When getting into options trading, you might find yourself scratching your head. Although it can seem complicated at first, once you break it down, you can begin to understand this trading concept. Like stocks, bonds, ETFs, and mutual funds, options are another asset class. To fully understand options trading, you also need to understand the Greeks. Let’s get started.
What Options Are
Options are contracts that give buyers the right to buy or sell a stock at a specified date and price. Although you have this right, you are not obligated to buy or sell the stock. Like many other asset classes, you can purchase options with brokerage investment accounts. The purpose of buying an option is to enhance your portfolio. You can use them to generate recurring income and to wager on the direction of a stock. Similarly to stocks and bonds, options come with risk since they are speculative in nature.
Put and Call Options Contracts
Options are a kind of derivative security, which means that their price is dependent on or derives from the price of something else. With a call option, the holder has the right to buy a stock. This is beneficial because you are able to buy an underlying asset at the strike price any time prior to the expiration date you agreed upon. If you anticipate this price to rise, you can benefit from buying the underlying asset at a lower price.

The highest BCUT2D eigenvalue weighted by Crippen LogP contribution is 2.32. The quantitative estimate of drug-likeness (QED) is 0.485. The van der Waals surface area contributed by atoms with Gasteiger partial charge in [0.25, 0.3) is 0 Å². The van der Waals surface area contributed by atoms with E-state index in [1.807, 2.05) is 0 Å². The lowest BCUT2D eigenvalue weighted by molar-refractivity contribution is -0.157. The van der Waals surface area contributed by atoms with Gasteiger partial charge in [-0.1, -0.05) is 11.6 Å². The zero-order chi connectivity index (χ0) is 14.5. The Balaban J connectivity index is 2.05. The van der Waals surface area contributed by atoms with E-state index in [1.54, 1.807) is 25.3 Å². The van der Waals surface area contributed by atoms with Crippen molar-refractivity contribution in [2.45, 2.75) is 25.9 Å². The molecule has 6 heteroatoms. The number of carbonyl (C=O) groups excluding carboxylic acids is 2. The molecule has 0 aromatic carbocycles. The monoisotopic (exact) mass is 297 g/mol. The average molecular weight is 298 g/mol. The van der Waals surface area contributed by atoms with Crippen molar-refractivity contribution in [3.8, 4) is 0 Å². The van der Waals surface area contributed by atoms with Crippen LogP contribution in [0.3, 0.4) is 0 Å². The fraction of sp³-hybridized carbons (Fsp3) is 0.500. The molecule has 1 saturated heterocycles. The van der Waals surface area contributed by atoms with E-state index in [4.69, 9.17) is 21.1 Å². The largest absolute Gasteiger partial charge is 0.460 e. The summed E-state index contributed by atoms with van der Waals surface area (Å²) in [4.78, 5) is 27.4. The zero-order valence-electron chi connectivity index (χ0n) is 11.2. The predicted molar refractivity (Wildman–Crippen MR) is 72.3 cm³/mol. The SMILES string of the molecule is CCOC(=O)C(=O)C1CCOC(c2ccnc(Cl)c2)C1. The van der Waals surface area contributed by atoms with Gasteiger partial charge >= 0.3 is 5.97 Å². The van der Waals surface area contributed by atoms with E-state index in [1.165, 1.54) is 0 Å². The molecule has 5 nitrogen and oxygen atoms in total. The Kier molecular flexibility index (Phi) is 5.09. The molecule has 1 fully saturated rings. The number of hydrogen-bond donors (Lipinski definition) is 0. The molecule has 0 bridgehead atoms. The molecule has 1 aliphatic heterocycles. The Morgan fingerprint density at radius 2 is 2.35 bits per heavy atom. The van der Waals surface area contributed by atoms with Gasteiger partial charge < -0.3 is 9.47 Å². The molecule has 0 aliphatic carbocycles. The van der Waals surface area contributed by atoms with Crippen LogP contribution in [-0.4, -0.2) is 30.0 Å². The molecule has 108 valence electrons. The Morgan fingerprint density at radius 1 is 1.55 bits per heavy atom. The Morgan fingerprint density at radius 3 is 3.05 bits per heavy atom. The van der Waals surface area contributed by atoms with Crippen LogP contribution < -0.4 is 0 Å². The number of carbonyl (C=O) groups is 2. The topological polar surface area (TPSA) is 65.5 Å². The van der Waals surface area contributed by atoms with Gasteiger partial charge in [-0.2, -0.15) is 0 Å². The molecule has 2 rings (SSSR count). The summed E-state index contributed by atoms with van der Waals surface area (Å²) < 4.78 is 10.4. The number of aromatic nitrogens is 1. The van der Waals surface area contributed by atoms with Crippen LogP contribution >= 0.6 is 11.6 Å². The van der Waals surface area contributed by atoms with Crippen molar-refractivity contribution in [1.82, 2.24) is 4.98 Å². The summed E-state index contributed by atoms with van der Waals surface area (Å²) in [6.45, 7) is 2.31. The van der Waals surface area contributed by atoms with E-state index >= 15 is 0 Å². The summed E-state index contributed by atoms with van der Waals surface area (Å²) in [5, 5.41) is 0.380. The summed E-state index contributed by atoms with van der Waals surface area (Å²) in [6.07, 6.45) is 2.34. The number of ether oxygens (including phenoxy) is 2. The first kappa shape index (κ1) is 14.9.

With a put option, the holder has the right to sell a stock. You would choose this option if you anticipate the price of an underlying asset to fall. This way, you wouldn’t lose out on the amount it depreciates. Like the call option, you must make your decision to sell before the agreed-upon expiration date.
What Influences Options Pricing
What influences the price of an option can either benefit or hurt traders based on what positions they’ve taken. The option Greeks are a major component of what influences the price of an option. Named after Greek letters, they consist of delta, gamma, vega, and theta. They are a set of risk measures that tell you the following:
- Delta: The impact of an underlying asset’s change of price.
- Gamma: Delta’s rate of change.
- Vega: The impact of a change in volatility.
- Theta: The impact of a change in time remaining.
Measuring Risk With the Greeks
When measuring options risks with delta, understand that its value ranges from 0 to 100 for calls and 0 to -100 for puts. Gamma relates to delta in that it measures delta’s rate of change in relation to how much the underlying asset’s price changes. It helps you predict how much you will gain or lose based on how the underlying position moves. With theta, if it’s a positive value, you can expect gains from time value delay, while if it’s negative, you should expect losses from time value decay. Finally, with vega, you can measure future volatility, while delta focuses on the actual price changes.
When getting into options trading, there’s a lot to know. By starting with these basic concepts, you can begin to enhance your portfolio.